Given the increase in online and mobile transactions surrounding summer travel and ticketing, consumers must be aware of several risks and make efforts to stay protected. These include:
- Downloading fraudulent apps – With nearly every hotel chain, airline and ticketing company having its own mobile app, cybercriminals can easily seize this opportunity to create fraudulent apps that look authentic to the everyday consumer. Threats associated with fraudulent apps include malware and offer cybercriminals access to personal information stored on devices. To avoid these threats, consumers should only download official apps from the app store – not a third-party source.
- Accessing public Wi-Fi – Today, consumers constantly have their mobile devices on hand and often do not hesitate to jump on a public Wi-Fi network at a coffee shop, airport or other location to save on their mobile data usage. However, consumers must limit the sensitive information they access on public Wi-Fi networks – such as banking and financial information, as these networks are often compromised by cybercriminals. Fraudster can intercept an individual's connection on public Wi-Fi to steal personal information or install malware.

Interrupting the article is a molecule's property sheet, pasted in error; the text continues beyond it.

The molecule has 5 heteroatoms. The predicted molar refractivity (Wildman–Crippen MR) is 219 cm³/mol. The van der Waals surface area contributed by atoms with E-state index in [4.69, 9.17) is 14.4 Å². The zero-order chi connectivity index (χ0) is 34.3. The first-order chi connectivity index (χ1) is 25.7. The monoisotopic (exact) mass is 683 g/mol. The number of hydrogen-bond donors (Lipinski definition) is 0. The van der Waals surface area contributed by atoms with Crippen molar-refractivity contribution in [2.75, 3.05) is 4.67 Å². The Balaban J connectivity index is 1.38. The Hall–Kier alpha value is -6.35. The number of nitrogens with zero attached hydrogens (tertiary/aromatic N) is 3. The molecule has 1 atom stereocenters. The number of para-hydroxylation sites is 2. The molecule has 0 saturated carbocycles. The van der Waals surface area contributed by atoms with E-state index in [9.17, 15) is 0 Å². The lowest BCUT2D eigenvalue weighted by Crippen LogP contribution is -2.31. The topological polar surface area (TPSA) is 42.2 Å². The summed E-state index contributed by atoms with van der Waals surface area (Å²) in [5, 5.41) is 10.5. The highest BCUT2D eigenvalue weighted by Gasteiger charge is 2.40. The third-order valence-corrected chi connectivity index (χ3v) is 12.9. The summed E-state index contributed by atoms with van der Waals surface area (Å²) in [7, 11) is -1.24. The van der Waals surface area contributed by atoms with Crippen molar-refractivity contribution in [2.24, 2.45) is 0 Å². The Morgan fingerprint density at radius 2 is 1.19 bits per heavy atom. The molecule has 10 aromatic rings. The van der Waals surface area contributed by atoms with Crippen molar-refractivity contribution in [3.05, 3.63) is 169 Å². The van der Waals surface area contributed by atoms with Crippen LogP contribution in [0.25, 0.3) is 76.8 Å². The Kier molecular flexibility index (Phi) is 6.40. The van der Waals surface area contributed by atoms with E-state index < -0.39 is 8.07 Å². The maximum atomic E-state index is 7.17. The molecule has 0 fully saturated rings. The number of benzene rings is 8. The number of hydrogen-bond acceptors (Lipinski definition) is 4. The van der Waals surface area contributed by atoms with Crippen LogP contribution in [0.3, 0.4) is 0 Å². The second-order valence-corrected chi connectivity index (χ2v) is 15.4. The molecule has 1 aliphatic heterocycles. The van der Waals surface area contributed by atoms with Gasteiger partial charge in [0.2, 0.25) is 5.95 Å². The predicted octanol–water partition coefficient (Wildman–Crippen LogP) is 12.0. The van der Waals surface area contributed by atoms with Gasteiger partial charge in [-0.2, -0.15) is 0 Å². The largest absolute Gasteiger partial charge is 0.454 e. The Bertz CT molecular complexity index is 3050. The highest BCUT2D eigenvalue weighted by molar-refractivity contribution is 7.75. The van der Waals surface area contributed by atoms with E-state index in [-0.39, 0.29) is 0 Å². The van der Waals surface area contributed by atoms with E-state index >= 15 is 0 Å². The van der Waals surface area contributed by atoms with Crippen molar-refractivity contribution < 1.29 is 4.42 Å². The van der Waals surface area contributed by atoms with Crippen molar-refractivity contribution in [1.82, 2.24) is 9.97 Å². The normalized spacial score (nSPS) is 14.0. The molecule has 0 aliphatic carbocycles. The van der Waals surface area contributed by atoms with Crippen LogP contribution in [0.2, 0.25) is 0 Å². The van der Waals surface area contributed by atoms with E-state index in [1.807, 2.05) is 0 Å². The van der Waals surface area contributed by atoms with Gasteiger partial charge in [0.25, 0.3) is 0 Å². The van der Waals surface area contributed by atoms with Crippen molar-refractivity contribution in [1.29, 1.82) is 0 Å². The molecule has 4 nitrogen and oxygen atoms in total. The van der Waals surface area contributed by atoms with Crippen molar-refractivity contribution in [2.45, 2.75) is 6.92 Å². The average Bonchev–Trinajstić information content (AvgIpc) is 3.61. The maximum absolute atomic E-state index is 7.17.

- Purchasing tickets from third party sources – Each year, more than five million Americans purchase fraudulent tickets to concerts, sporting events and other leisurely activities. This risk is exacerbated by the increasing use of marketplaces such as Craigslist. To stay protected, be wary of purchasing tickets from untrusted third parties, classified ad sites or scalpers and be sure to only purchase tickets from official event websites or approved resellers.